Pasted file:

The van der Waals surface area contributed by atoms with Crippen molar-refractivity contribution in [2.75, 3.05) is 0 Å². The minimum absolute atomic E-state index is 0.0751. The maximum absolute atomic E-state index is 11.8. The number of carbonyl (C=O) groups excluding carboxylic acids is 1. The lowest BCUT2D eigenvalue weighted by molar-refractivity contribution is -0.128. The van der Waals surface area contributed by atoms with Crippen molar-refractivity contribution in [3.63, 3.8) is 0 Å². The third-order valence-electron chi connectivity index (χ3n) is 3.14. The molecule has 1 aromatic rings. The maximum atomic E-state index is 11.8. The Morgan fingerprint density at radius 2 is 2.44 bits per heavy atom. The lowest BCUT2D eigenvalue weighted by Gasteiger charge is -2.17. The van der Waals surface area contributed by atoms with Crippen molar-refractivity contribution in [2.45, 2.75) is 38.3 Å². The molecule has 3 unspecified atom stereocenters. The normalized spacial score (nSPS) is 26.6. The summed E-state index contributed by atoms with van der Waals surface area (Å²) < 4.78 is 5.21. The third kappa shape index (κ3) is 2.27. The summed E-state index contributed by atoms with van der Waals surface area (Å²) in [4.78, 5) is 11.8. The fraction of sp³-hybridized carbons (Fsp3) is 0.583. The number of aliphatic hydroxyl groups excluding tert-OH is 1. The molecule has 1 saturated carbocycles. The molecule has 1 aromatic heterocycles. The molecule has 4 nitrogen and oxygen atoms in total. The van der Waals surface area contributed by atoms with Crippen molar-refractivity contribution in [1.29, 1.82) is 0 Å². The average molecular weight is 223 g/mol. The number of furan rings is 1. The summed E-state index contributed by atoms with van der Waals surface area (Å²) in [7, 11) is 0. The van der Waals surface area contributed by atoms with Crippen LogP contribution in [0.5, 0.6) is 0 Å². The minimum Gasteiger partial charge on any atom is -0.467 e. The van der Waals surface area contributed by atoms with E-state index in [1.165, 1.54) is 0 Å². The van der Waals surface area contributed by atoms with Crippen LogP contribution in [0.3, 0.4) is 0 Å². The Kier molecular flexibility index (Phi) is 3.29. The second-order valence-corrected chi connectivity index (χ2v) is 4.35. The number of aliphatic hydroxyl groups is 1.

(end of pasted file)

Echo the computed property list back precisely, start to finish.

The van der Waals surface area contributed by atoms with Crippen molar-refractivity contribution in [2.75, 3.05) is 0 Å². The minimum absolute atomic E-state index is 0.0751. The maximum absolute atomic E-state index is 11.8. The number of carbonyl (C=O) groups excluding carboxylic acids is 1. The lowest BCUT2D eigenvalue weighted by molar-refractivity contribution is -0.128. The van der Waals surface area contributed by atoms with Crippen molar-refractivity contribution in [3.63, 3.8) is 0 Å². The third-order valence-electron chi connectivity index (χ3n) is 3.14. The molecule has 1 aromatic rings. The maximum atomic E-state index is 11.8. The Morgan fingerprint density at radius 2 is 2.44 bits per heavy atom. The lowest BCUT2D eigenvalue weighted by Gasteiger charge is -2.17. The van der Waals surface area contributed by atoms with Crippen molar-refractivity contribution in [2.45, 2.75) is 38.3 Å². The molecule has 3 unspecified atom stereocenters. The normalized spacial score (nSPS) is 26.6. The summed E-state index contributed by atoms with van der Waals surface area (Å²) < 4.78 is 5.21. The third kappa shape index (κ3) is 2.27. The summed E-state index contributed by atoms with van der Waals surface area (Å²) in [4.78, 5) is 11.8. The fraction of sp³-hybridized carbons (Fsp3) is 0.583. The number of aliphatic hydroxyl groups excluding tert-OH is 1. The molecule has 1 saturated carbocycles. The molecule has 1 aromatic heterocycles. The molecule has 4 nitrogen and oxygen atoms in total. The van der Waals surface area contributed by atoms with Crippen molar-refractivity contribution in [1.29, 1.82) is 0 Å². The average molecular weight is 223 g/mol. The number of furan rings is 1. The summed E-state index contributed by atoms with van der Waals surface area (Å²) in [7, 11) is 0. The van der Waals surface area contributed by atoms with Crippen LogP contribution in [0.5, 0.6) is 0 Å². The minimum Gasteiger partial charge on any atom is -0.467 e. The van der Waals surface area contributed by atoms with E-state index in [1.165, 1.54) is 0 Å². The van der Waals surface area contributed by atoms with Crippen LogP contribution in [0.3, 0.4) is 0 Å². The Kier molecular flexibility index (Phi) is 3.29. The second-order valence-corrected chi connectivity index (χ2v) is 4.35. The number of aliphatic hydroxyl groups is 1.